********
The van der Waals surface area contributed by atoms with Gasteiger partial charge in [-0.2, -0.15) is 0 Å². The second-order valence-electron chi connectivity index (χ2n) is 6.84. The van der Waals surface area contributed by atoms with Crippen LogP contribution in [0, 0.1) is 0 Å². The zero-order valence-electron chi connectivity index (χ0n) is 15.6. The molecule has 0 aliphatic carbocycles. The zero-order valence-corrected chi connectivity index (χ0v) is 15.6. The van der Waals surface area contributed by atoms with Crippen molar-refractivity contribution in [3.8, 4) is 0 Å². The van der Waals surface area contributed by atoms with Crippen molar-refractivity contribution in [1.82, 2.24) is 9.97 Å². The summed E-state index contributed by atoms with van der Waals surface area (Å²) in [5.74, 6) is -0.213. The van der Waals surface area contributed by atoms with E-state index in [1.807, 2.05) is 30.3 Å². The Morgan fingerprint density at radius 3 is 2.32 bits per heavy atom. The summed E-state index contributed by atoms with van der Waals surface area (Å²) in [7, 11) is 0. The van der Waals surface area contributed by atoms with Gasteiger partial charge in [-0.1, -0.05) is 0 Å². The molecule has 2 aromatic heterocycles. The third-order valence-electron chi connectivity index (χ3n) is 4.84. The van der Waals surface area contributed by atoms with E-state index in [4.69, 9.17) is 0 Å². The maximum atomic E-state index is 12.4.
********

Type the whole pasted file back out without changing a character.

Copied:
The van der Waals surface area contributed by atoms with Gasteiger partial charge in [-0.2, -0.15) is 0 Å². The second-order valence-electron chi connectivity index (χ2n) is 6.84. The van der Waals surface area contributed by atoms with Crippen LogP contribution in [0, 0.1) is 0 Å². The zero-order valence-electron chi connectivity index (χ0n) is 15.6. The molecule has 0 aliphatic carbocycles. The zero-order valence-corrected chi connectivity index (χ0v) is 15.6. The van der Waals surface area contributed by atoms with Crippen molar-refractivity contribution in [3.8, 4) is 0 Å². The van der Waals surface area contributed by atoms with Crippen molar-refractivity contribution in [1.82, 2.24) is 9.97 Å². The summed E-state index contributed by atoms with van der Waals surface area (Å²) in [5.74, 6) is -0.213. The van der Waals surface area contributed by atoms with E-state index in [1.807, 2.05) is 30.3 Å². The Morgan fingerprint density at radius 3 is 2.32 bits per heavy atom. The summed E-state index contributed by atoms with van der Waals surface area (Å²) in [7, 11) is 0. The van der Waals surface area contributed by atoms with Gasteiger partial charge in [-0.1, -0.05) is 0 Å². The molecule has 2 aromatic heterocycles. The third-order valence-electron chi connectivity index (χ3n) is 4.84. The van der Waals surface area contributed by atoms with E-state index in [4.69, 9.17) is 0 Å². The maximum atomic E-state index is 12.4.